The number of eligible Hispanic voters in the United States has expanded by more than 4 million since 2012, according to a new study, reaching a record 27.3 million ahead of the 2016 presidential election.
But whether they show up on Election Day 2016 is anyone’s guess; and if 2012 was any indication, they may not.
The growth among eligible Latino voters has been driven by the more than 3 million U.S.-born Hispanics who have matured into voting age since the last presidential election, according to the Pew Research Center study of the U.S. Hispanic electorate. But while the numbers are growing, there is a demographic reality that should give national Hispanic leaders and political strategists serious pause: The defining characteristic of the voting bloc is youth, with millennials now representing nearly half of all voting-eligible Hispanics in the United States.
Latino voters, in general, have a lower voter turnout than most other groups, and millennial voters are particularly unlikely to cast ballots.
In short, young Hispanic voters don’t vote. Or at least haven’t.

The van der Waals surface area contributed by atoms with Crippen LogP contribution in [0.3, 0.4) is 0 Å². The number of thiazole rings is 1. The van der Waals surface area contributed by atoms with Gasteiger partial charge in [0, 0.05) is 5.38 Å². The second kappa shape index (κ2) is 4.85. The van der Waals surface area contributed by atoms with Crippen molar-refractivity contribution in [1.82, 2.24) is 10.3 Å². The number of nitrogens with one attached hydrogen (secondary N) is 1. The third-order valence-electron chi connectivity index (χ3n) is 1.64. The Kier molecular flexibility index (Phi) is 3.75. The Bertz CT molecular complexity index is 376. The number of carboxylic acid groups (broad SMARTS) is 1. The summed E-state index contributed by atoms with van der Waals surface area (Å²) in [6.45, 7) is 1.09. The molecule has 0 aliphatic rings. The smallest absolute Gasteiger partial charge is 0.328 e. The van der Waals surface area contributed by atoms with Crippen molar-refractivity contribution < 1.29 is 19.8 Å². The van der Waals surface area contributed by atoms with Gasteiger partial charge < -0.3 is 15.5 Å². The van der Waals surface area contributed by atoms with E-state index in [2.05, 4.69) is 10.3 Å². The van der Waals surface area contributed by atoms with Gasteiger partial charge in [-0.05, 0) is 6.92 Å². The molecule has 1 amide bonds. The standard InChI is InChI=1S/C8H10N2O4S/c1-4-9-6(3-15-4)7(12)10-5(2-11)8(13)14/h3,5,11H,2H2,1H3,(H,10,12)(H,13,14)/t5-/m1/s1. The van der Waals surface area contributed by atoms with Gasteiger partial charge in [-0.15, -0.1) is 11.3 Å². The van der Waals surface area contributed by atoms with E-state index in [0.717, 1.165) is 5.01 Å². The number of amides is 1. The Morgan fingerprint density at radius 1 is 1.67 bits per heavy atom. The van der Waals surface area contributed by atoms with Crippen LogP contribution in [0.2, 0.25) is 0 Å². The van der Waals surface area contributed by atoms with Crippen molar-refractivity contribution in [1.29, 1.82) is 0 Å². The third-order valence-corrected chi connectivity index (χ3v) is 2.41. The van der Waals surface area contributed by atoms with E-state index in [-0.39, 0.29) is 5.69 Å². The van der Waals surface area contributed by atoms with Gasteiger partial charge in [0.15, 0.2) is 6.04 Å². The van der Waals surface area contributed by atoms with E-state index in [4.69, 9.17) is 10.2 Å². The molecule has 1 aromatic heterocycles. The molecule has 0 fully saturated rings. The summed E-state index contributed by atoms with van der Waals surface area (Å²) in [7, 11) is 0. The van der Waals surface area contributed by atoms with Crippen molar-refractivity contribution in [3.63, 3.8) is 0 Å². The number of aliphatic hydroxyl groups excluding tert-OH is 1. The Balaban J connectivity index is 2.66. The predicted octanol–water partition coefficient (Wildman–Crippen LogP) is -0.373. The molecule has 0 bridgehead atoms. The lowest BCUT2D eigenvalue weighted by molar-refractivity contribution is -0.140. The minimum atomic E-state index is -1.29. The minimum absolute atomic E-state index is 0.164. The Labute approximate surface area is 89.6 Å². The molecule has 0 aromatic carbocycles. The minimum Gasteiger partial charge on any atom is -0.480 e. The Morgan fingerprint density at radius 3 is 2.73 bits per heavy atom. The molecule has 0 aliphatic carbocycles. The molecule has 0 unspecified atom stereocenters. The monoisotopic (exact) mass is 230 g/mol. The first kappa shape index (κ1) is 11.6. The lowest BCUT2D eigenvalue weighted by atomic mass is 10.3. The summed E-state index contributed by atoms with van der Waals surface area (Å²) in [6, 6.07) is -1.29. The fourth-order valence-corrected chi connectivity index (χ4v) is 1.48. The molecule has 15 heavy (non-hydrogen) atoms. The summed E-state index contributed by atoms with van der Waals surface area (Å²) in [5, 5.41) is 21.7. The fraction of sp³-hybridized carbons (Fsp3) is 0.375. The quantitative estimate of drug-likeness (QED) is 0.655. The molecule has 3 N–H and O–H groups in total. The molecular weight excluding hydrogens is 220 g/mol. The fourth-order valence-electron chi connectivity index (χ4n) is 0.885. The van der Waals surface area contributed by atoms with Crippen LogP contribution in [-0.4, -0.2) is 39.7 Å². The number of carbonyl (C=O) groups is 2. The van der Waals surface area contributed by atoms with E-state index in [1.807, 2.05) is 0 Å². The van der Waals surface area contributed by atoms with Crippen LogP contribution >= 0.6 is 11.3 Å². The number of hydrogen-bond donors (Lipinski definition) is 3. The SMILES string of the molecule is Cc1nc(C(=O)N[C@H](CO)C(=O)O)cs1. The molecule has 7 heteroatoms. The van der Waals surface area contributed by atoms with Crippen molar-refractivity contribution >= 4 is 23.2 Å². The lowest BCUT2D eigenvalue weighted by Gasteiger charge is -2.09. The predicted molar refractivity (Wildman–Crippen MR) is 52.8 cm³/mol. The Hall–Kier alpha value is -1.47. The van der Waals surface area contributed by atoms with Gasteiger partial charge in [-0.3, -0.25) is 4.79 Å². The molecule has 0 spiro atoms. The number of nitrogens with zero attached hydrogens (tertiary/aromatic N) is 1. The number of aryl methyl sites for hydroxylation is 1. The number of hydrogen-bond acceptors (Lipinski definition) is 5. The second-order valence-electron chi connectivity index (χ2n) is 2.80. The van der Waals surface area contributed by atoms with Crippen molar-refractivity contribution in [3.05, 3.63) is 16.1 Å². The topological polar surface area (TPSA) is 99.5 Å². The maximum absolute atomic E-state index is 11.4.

Hispanics represent about 12 percent of the total voting population in the United States, on par with the 12 percent share of voters who are African American, according to the study. Hispanic turnout in 2012, however, was just 48 percent — compared with 67 percent among black voters and 64 percent among white voters.
That number is even lower among Hispanic millennials, with just 38 percent showing up to the polls in the last presidential election. Black voter turnout among millennials, by contrast, was 55 percent; white voter turnout within the same age group was 48 percent.
There are enormous political undercurrents that will drive how Latinos vote this election, some based in tradition and others on the highly partisan political climate. Hispanics have gravitated toward the Democratic Party in recent years, but winning them over has remained an aspirational goal for Republican Party leaders. The rise of anti-immigrant rhetoric on the right from candidates such as Donald Trump could further alienate Hispanic voters — and potentially drive up turnout in support of Democratic candidates across the country.
Democratic presidential candidate Hillary Clinton has been particularly aggressive in courting the Hispanic community, appointing a high-profile political director who is the daughter of immigrants and making overtures to Latino community leaders across the country.
But whether the overtures or perceived insults coming from national political candidates will have an influence remains to be seen. Regardless, these voters could become the focus of voter turnout efforts in key 2016 battleground states such as Florida, Nevada and Colorado, where Hispanics make up between 14 percent and 18 percent of all eligible voters.
Read the full report from Pew Research here.